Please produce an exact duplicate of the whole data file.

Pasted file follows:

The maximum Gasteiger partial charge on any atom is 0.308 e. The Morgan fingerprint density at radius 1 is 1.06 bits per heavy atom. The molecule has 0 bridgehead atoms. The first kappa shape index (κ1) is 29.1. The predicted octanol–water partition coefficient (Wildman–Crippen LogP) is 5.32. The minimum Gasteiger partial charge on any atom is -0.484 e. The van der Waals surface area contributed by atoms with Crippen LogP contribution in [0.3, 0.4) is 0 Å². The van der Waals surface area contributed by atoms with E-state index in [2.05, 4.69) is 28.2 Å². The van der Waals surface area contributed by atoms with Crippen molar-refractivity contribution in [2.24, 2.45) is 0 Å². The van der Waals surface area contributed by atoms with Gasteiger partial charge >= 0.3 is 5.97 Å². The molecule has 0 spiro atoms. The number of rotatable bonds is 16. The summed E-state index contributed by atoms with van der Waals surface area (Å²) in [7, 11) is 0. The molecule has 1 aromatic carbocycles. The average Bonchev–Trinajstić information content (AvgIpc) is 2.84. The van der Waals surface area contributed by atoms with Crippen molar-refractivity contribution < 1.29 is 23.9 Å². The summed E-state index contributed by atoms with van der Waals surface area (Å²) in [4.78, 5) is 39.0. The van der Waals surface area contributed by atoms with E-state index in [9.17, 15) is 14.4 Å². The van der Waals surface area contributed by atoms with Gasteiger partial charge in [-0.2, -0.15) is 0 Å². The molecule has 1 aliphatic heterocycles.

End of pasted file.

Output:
The maximum Gasteiger partial charge on any atom is 0.308 e. The Morgan fingerprint density at radius 1 is 1.06 bits per heavy atom. The molecule has 0 bridgehead atoms. The first kappa shape index (κ1) is 29.1. The predicted octanol–water partition coefficient (Wildman–Crippen LogP) is 5.32. The minimum Gasteiger partial charge on any atom is -0.484 e. The van der Waals surface area contributed by atoms with Crippen LogP contribution in [0.3, 0.4) is 0 Å². The van der Waals surface area contributed by atoms with E-state index in [2.05, 4.69) is 28.2 Å². The van der Waals surface area contributed by atoms with Crippen molar-refractivity contribution in [2.24, 2.45) is 0 Å². The van der Waals surface area contributed by atoms with Gasteiger partial charge >= 0.3 is 5.97 Å². The molecule has 0 spiro atoms. The number of rotatable bonds is 16. The summed E-state index contributed by atoms with van der Waals surface area (Å²) in [7, 11) is 0. The molecule has 1 aromatic carbocycles. The average Bonchev–Trinajstić information content (AvgIpc) is 2.84. The van der Waals surface area contributed by atoms with Crippen molar-refractivity contribution < 1.29 is 23.9 Å². The summed E-state index contributed by atoms with van der Waals surface area (Å²) in [4.78, 5) is 39.0. The van der Waals surface area contributed by atoms with E-state index in [9.17, 15) is 14.4 Å². The van der Waals surface area contributed by atoms with Gasteiger partial charge in [-0.2, -0.15) is 0 Å². The molecule has 1 aliphatic heterocycles.